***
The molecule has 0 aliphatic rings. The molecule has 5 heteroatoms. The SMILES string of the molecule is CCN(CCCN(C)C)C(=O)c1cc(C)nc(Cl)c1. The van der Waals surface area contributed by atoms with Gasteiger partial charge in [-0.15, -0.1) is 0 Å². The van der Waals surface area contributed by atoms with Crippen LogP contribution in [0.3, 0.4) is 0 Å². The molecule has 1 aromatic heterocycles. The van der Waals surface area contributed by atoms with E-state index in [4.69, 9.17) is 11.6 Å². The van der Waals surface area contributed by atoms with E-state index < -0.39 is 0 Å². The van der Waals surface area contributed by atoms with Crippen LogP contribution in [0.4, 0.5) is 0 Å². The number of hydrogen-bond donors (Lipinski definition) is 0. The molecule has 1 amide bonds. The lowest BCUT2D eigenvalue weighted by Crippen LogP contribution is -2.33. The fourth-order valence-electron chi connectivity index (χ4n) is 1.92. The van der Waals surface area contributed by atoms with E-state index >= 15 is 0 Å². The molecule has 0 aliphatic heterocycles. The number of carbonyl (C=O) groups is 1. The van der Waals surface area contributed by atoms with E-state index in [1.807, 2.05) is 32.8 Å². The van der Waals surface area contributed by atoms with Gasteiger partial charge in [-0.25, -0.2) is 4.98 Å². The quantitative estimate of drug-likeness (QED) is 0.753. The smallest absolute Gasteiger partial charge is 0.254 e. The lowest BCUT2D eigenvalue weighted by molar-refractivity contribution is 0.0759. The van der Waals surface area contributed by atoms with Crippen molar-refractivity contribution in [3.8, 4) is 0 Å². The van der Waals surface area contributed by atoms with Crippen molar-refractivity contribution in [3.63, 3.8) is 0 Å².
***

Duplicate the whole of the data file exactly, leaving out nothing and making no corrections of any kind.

The molecule has 0 aliphatic rings. The molecule has 5 heteroatoms. The SMILES string of the molecule is CCN(CCCN(C)C)C(=O)c1cc(C)nc(Cl)c1. The van der Waals surface area contributed by atoms with Gasteiger partial charge in [-0.15, -0.1) is 0 Å². The van der Waals surface area contributed by atoms with Crippen LogP contribution in [0.3, 0.4) is 0 Å². The molecule has 1 aromatic heterocycles. The van der Waals surface area contributed by atoms with E-state index in [4.69, 9.17) is 11.6 Å². The van der Waals surface area contributed by atoms with E-state index < -0.39 is 0 Å². The van der Waals surface area contributed by atoms with Crippen LogP contribution in [0.4, 0.5) is 0 Å². The number of hydrogen-bond donors (Lipinski definition) is 0. The molecule has 1 amide bonds. The lowest BCUT2D eigenvalue weighted by Crippen LogP contribution is -2.33. The fourth-order valence-electron chi connectivity index (χ4n) is 1.92. The van der Waals surface area contributed by atoms with E-state index >= 15 is 0 Å². The molecule has 0 aliphatic heterocycles. The number of carbonyl (C=O) groups is 1. The van der Waals surface area contributed by atoms with E-state index in [1.807, 2.05) is 32.8 Å². The van der Waals surface area contributed by atoms with Gasteiger partial charge in [-0.25, -0.2) is 4.98 Å². The quantitative estimate of drug-likeness (QED) is 0.753. The smallest absolute Gasteiger partial charge is 0.254 e. The lowest BCUT2D eigenvalue weighted by molar-refractivity contribution is 0.0759. The van der Waals surface area contributed by atoms with Crippen molar-refractivity contribution in [3.8, 4) is 0 Å². The van der Waals surface area contributed by atoms with Crippen molar-refractivity contribution in [3.63, 3.8) is 0 Å².